Each of the twenty-two sections of Psalm 119 follows the letters of the Hebrew alphabet. What’s unique is each verse in each section begins with the same Hebrew letter. It wasn’t until I decided to verify that for myself and found this image that I realized Hebrew is read from right to left. I wondered if the verses from the ESV version might be read as normal and then read again from right to left [sort of] as a way to ponder the fullness of truth works both ways. You decide.
1 Blessed are those whose way is blameless, who walk in the law of the Lord!
OR 1 The Lord is the law of the walk of those whose way is blameless and are blessed
2 Blessed are those who keep his testimonies, who seek him with their whole heart,
OR 2 Whole hearts who keep his testimonies and seek him are blessed
3 who also do no wrong, but walk in his ways!
OR 3 who walk in his ways and also do no wrong
4 You have commanded your precepts to be kept diligently.
OR 4 Diligently keeping your precepts is your command
5 Oh that my ways may be steadfast in keeping your statutes!
OR 5 Keeping your statutes keeps my ways steadfast
6 Then I shall not be put to shame, having my eyes fixed on all your commandments.
OR 6 You fix my eyes on your commandments so I shall not be shamed
7 I will praise you with an upright heart, when I learn your righteous rules
OR 7 Your righteous rules are how I learn to praise you with an upright heart
8 I will keep your statutes; do not utterly forsake me!
OR 8 Do not utterly forsake me, I WILL keep your or statutes.
I found the Word of the New Living Translation helpful to my thoughts about this last, third chapter. The verses about each of the three churches of Sardis, Philadelphia and Laodicea are arranged in that same sequence under each of my headings, what Jesus knows, what Jesus asks and what Jesus vows. It is one way to understand how this revelation of their history impacts our future and confirms Scripture is still living Word that challenges the church of Jesus Christ and His people today.
What Jesus knows:
• 1 “I know all the things you do, and that you have a reputation for being alive—but you are dead. 2 Wake up! Strengthen what little remains, for even what is left is almost dead… your actions do not meet the requirements of my God.
• 8 “I know all the things you do, and I have opened a door for you that no one can close. You have little strength, yet you obeyed my word and did not deny me.
• 15 “I know all the things you do, that you are neither hot nor cold. I wish that you were one or the other!
What Jesus asks:
• 3 Go back to what you heard and believed at first; hold to it firmly. Repent and turn to me again.
• 11 I am coming soon. Hold on to what you have, so that no one will take away your crown.
• 19 So be diligent and turn from your indifference.
What Jesus vows:
• 5 All who are victorious will be clothed in white. I will never erase their names from the Book of Life, but I will announce before my Father and his angels that they are mine.
• 12 All who are victorious will become pillars in the Temple of my God, and they will never have to leave it. And I will write on them the name of my God, and they will be citizens in the city of my God—the new Jerusalem that comes down from heaven from my God. And I will also write on them my new name.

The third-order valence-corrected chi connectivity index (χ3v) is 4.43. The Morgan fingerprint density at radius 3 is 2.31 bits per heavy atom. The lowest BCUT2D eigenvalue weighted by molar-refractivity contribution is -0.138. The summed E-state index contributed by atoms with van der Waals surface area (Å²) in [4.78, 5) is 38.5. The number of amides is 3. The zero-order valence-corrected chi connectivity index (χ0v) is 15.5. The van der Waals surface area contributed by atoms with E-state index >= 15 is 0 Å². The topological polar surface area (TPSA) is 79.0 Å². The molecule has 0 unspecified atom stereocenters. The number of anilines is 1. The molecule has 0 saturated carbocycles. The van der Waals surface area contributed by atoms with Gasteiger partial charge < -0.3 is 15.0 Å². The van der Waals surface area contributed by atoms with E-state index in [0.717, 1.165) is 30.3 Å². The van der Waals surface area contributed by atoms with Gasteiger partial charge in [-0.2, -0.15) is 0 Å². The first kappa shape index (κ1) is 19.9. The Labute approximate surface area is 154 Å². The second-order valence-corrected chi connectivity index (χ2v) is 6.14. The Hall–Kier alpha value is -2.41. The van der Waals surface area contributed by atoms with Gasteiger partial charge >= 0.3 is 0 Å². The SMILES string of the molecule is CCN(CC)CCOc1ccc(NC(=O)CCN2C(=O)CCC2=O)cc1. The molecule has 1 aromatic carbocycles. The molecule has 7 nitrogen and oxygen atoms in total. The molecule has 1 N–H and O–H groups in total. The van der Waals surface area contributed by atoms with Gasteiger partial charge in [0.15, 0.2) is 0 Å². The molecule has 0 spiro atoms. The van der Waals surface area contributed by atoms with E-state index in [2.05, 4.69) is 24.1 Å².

• 20 “Look! I stand at the door and knock. If you hear my voice and open the door, I will come in, and we will share a meal together as friends. 21 Those who are victorious will sit with me on my throne, just as I was victorious and sat with my Father on his throne.
1 John 3:18-20 My dear children, let’s not just talk about love; let’s practice real love. This is the only way we’ll know we’re living truly, living in God’s reality. It’s also the way to shut down debilitating self-criticism, even when there is something to it. For God is greater than our worried hearts and knows more about us than we do ourselves. 21-24 And friends, once that’s taken care of and we’re no longer accusing or condemning ourselves, we’re bold and free before God! We’re able to stretch our hands out and receive what we asked for because we’re doing what he said, doing what pleases him. MSG
Here’s your Good News for today: There is a way to practice real love that can help you know you’re’re living truly in God’s reality. It’s this simple: “Jesus loves me, this I know.” Say that to yourself. Do you believe that in the depths of your soul? “Jesus loves me, this I know” is not the same as self-affirmation. It’s not a fake-it-’til-you-make-it plan. “Jesus loves me, this I know!” is how God chooses to establish His in-person relationship with you to confirm His love for you. “Jesus loves me, this I know!” is the only truth you need to know to make you a person after God’s own heart.
God never uses shame and guilt to transform you. It is not God who bedevils you with “debilitating self-criticism…” “Jesus loves me, this I know!” is how God has chosen to convert that space designed to harm you into a reminder of your need for Him instead. “Jesus loves me, this I know!” is real love that changes guilt and shame, “even when there’s something to it,” into a heart full of thanksgiving and praise for the Grace of God, and that confirms your love for Him. Once that’s taken care of and [you’re] no longer accusing or condemning [yourselves], [you’re] bold and free before God!